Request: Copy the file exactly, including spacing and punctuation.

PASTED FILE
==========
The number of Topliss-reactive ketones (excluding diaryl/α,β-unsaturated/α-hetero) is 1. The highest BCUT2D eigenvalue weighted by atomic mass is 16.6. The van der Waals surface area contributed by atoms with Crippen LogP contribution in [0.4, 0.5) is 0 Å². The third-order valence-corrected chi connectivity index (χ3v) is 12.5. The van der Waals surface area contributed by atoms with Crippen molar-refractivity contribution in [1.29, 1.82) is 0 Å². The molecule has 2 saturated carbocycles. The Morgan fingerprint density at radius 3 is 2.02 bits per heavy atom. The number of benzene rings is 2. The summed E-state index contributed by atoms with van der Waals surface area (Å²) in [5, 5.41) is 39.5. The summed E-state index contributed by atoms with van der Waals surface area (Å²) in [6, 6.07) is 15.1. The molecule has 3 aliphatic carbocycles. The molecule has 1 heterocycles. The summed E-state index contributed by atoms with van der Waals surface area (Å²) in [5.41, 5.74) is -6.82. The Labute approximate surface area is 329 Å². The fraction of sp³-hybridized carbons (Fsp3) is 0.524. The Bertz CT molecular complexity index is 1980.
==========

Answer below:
The number of Topliss-reactive ketones (excluding diaryl/α,β-unsaturated/α-hetero) is 1. The highest BCUT2D eigenvalue weighted by atomic mass is 16.6. The van der Waals surface area contributed by atoms with Crippen LogP contribution in [0.4, 0.5) is 0 Å². The third-order valence-corrected chi connectivity index (χ3v) is 12.5. The van der Waals surface area contributed by atoms with Crippen molar-refractivity contribution in [1.29, 1.82) is 0 Å². The molecule has 2 saturated carbocycles. The Morgan fingerprint density at radius 3 is 2.02 bits per heavy atom. The number of benzene rings is 2. The summed E-state index contributed by atoms with van der Waals surface area (Å²) in [5, 5.41) is 39.5. The summed E-state index contributed by atoms with van der Waals surface area (Å²) in [6, 6.07) is 15.1. The molecule has 3 aliphatic carbocycles. The molecule has 1 heterocycles. The summed E-state index contributed by atoms with van der Waals surface area (Å²) in [5.41, 5.74) is -6.82. The Labute approximate surface area is 329 Å². The fraction of sp³-hybridized carbons (Fsp3) is 0.524. The Bertz CT molecular complexity index is 1980.